Local View: Today, we're all Finns, and we all can celebrate
Finland became an independent state on this date in 1917. Between 1939 and 1945, the Finns fought three wars on their own soil, two with the Soviets and one with the Germans. Finnish soldiers were armed with excellent training in winter warfare and the strong will to defend Finland's independence. Everyone, from the elderly to women and children, pitched in on the war effort. After two hard-fought wars with Russia, Finland maintained its independence and won the world's admiration.
It must be noted that saunas traveled along with the troops and helped raise the morale of the Finnish soldiers. And it was the music of Jean Sibelius that stirred the hearts and souls of every Finn, inspiring them to give their all.
"In spite of hard times, the Finnish people have for almost a hundred years engaged in the building of their country and making decisions together. 'Together' is the very essence of our independence. It always has been so," Finnish President Sauli Niinisto said. "As a nation of 5.5 million people, we cannot afford to leave anyone behind. Pulling together has served us well throughout our history, in good times and bad."
Niinisto also has said that anniversaries can easily be reduced to thinking only about the past.
"We Finns have every reason to be proud of our history. But it has not always been easy," he said. "Turning a poor, agrarian country into one of the most stable, successful and competitive societies in the world did not happen miraculously overnight. It has been a result of sacrifices (and) perseverance — or what we call sisu (guts) and vision."
Minnesota is one of the leading areas of Finnish immigration and accounts for the highest percentage of people of Finnish descent in the U.S. It is fitting, therefore, that we gather together as community today, Finns and friends, to celebrate the 100th anniversary of the independence of Finland.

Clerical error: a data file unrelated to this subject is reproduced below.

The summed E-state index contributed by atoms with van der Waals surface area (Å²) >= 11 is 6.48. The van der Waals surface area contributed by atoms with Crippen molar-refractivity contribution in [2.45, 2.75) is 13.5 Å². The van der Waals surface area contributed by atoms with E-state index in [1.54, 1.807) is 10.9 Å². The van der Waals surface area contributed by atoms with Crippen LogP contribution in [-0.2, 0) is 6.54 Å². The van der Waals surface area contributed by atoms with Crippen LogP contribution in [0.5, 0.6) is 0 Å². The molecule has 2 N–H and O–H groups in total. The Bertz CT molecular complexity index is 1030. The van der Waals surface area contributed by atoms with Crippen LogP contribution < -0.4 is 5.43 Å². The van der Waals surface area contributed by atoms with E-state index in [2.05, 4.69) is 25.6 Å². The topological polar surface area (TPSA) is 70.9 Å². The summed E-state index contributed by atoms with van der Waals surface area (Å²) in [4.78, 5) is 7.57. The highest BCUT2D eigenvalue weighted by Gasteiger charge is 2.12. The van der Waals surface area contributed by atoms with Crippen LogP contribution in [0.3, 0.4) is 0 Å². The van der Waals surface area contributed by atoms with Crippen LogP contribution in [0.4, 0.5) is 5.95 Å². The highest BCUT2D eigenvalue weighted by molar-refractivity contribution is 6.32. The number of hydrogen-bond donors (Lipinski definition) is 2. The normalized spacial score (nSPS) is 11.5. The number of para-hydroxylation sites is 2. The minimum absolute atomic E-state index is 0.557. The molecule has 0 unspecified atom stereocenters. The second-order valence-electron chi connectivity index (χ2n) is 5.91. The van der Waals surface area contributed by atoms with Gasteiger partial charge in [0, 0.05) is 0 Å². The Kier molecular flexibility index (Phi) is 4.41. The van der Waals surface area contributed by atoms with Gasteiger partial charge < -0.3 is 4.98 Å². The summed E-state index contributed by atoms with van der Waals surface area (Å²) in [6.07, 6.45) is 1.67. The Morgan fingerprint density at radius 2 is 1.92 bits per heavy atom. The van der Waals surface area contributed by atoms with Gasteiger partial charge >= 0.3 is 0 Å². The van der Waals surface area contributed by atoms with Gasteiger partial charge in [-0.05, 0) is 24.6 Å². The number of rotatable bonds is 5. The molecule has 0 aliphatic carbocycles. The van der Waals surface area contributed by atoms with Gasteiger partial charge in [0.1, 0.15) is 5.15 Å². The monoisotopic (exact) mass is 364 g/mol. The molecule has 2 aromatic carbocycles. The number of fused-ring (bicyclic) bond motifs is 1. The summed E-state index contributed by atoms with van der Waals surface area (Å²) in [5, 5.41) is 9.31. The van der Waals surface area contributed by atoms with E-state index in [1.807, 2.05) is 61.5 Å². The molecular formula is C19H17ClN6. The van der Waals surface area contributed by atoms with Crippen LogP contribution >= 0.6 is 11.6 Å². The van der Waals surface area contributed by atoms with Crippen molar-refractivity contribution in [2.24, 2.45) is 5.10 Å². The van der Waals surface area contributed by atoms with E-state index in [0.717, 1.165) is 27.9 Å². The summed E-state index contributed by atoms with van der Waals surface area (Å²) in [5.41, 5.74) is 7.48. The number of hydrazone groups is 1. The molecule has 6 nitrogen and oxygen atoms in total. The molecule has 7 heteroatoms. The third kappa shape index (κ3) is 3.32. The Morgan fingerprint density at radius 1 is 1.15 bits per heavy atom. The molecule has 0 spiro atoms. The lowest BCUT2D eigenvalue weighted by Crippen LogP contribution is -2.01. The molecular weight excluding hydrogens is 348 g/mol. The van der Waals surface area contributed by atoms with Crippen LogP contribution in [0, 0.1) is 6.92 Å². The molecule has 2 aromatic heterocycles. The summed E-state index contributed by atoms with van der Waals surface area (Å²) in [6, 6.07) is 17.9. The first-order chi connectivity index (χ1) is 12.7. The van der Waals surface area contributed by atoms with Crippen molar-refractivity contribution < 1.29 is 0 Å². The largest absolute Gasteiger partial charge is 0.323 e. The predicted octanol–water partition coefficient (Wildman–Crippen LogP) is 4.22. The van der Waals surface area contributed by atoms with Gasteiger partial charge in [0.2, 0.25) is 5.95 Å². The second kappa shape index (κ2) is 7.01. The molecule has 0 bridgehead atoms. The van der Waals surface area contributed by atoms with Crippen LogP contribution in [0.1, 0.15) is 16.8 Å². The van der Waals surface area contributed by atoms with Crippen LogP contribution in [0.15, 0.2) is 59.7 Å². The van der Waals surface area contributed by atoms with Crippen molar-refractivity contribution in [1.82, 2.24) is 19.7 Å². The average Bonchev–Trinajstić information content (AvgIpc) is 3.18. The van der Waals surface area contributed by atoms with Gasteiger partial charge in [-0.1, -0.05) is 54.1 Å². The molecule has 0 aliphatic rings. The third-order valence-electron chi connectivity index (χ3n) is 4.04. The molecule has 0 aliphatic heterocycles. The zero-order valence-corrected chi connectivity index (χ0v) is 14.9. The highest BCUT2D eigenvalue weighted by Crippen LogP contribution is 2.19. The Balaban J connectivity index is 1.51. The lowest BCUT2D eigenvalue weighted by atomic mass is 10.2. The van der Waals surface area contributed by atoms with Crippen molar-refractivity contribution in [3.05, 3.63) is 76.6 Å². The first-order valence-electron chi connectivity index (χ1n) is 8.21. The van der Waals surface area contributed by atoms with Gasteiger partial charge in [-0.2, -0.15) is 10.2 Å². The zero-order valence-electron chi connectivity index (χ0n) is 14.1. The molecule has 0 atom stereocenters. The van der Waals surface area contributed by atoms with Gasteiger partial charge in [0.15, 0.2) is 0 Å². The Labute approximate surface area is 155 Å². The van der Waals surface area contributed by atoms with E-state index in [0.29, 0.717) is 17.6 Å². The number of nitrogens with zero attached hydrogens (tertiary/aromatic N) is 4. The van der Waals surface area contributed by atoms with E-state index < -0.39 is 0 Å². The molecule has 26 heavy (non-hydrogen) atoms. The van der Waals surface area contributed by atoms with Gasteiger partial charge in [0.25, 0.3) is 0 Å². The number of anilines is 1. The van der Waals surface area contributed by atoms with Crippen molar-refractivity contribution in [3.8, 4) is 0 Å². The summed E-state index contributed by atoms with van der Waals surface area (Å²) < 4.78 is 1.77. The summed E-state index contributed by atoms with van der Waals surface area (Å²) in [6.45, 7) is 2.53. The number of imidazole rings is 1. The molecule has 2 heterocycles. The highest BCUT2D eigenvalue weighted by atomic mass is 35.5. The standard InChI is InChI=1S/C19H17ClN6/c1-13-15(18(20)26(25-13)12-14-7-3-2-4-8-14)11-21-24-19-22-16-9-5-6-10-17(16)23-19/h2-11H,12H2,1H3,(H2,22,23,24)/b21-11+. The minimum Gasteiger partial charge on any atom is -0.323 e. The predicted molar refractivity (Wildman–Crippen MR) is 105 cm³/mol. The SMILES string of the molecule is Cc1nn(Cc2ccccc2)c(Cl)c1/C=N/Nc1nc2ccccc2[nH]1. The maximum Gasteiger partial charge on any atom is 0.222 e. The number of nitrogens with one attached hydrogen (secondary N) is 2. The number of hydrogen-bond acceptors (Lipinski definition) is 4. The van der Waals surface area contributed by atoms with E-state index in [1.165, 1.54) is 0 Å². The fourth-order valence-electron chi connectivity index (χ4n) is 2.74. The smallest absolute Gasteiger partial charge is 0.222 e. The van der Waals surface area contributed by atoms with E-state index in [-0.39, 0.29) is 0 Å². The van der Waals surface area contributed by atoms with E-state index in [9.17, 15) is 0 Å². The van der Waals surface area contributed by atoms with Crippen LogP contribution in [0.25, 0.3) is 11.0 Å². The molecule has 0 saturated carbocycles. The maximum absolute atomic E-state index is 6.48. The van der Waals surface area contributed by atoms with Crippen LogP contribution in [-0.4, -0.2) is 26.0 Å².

The Finlandia Foundation Northland Chapter cordially invites the public to join in a special celebration at the Duluth Depot from 5 p.m. to 8:30 p.m. This free public event features a Finnish-American art exhibition on the Depot's second floor as well as Finnish food and music and an official program at 6:30 p.m. in the Great Hall emceed by Hanna Erpestad. The program will feature the mayors of Duluth and Superior and will honor decorated Finnish veterans. There also will be a greeting from the president of Finland read by Honorary Counsel James Johnson.
Also tonight, the city of Duluth will recognize the importance of today's date by bathing Enger Tower in blue and white, the colors of Finland's flag. All Northlanders are encouraged to light two candles and place them in a window to honor ties to Finland.
Everyone is a Finn on Dec. 6.
Steve Leppälä of Hermantown is president of the Finlandia Foundation Northland Chapter. Patty Salo Downs of Duluth is a member of the Finland 100 Planning Committee.